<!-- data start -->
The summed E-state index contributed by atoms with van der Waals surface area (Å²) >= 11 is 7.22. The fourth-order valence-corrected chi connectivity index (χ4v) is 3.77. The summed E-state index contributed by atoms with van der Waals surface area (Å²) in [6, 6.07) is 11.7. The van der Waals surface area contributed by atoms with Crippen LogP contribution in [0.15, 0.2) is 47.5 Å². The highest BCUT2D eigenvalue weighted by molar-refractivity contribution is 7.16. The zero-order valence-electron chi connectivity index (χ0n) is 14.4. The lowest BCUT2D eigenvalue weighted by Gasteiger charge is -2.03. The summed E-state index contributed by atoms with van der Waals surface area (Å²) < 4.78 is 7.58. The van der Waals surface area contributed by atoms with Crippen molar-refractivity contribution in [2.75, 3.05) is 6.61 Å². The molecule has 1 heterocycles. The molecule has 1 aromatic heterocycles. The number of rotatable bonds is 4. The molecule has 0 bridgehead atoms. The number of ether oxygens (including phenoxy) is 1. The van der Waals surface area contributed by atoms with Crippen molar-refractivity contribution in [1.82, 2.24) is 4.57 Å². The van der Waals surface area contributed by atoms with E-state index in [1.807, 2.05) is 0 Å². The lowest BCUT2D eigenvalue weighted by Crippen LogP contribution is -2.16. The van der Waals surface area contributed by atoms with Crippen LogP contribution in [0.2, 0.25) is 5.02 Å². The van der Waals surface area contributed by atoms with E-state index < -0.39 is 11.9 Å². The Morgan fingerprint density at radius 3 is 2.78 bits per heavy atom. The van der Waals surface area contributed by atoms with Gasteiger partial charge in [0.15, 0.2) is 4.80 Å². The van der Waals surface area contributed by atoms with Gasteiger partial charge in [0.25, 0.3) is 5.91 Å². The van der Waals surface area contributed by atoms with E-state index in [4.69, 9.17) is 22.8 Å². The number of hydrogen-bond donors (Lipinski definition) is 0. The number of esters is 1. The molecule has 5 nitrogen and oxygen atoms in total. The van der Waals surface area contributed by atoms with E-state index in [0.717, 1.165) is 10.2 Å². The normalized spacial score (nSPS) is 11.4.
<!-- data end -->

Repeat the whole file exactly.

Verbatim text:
The summed E-state index contributed by atoms with van der Waals surface area (Å²) >= 11 is 7.22. The fourth-order valence-corrected chi connectivity index (χ4v) is 3.77. The summed E-state index contributed by atoms with van der Waals surface area (Å²) in [6, 6.07) is 11.7. The van der Waals surface area contributed by atoms with Crippen LogP contribution in [0.15, 0.2) is 47.5 Å². The highest BCUT2D eigenvalue weighted by molar-refractivity contribution is 7.16. The zero-order valence-electron chi connectivity index (χ0n) is 14.4. The lowest BCUT2D eigenvalue weighted by Gasteiger charge is -2.03. The summed E-state index contributed by atoms with van der Waals surface area (Å²) < 4.78 is 7.58. The van der Waals surface area contributed by atoms with Crippen molar-refractivity contribution in [2.75, 3.05) is 6.61 Å². The molecule has 1 heterocycles. The molecule has 1 aromatic heterocycles. The number of rotatable bonds is 4. The molecule has 0 bridgehead atoms. The number of ether oxygens (including phenoxy) is 1. The van der Waals surface area contributed by atoms with Crippen molar-refractivity contribution in [1.82, 2.24) is 4.57 Å². The van der Waals surface area contributed by atoms with E-state index in [1.807, 2.05) is 0 Å². The lowest BCUT2D eigenvalue weighted by Crippen LogP contribution is -2.16. The van der Waals surface area contributed by atoms with Crippen LogP contribution in [0.2, 0.25) is 5.02 Å². The van der Waals surface area contributed by atoms with E-state index < -0.39 is 11.9 Å². The Morgan fingerprint density at radius 3 is 2.78 bits per heavy atom. The van der Waals surface area contributed by atoms with Gasteiger partial charge in [0.15, 0.2) is 4.80 Å². The van der Waals surface area contributed by atoms with Gasteiger partial charge in [0.25, 0.3) is 5.91 Å². The van der Waals surface area contributed by atoms with E-state index in [4.69, 9.17) is 22.8 Å². The number of hydrogen-bond donors (Lipinski definition) is 0. The number of esters is 1. The molecule has 5 nitrogen and oxygen atoms in total. The van der Waals surface area contributed by atoms with E-state index in [0.717, 1.165) is 10.2 Å². The normalized spacial score (nSPS) is 11.4.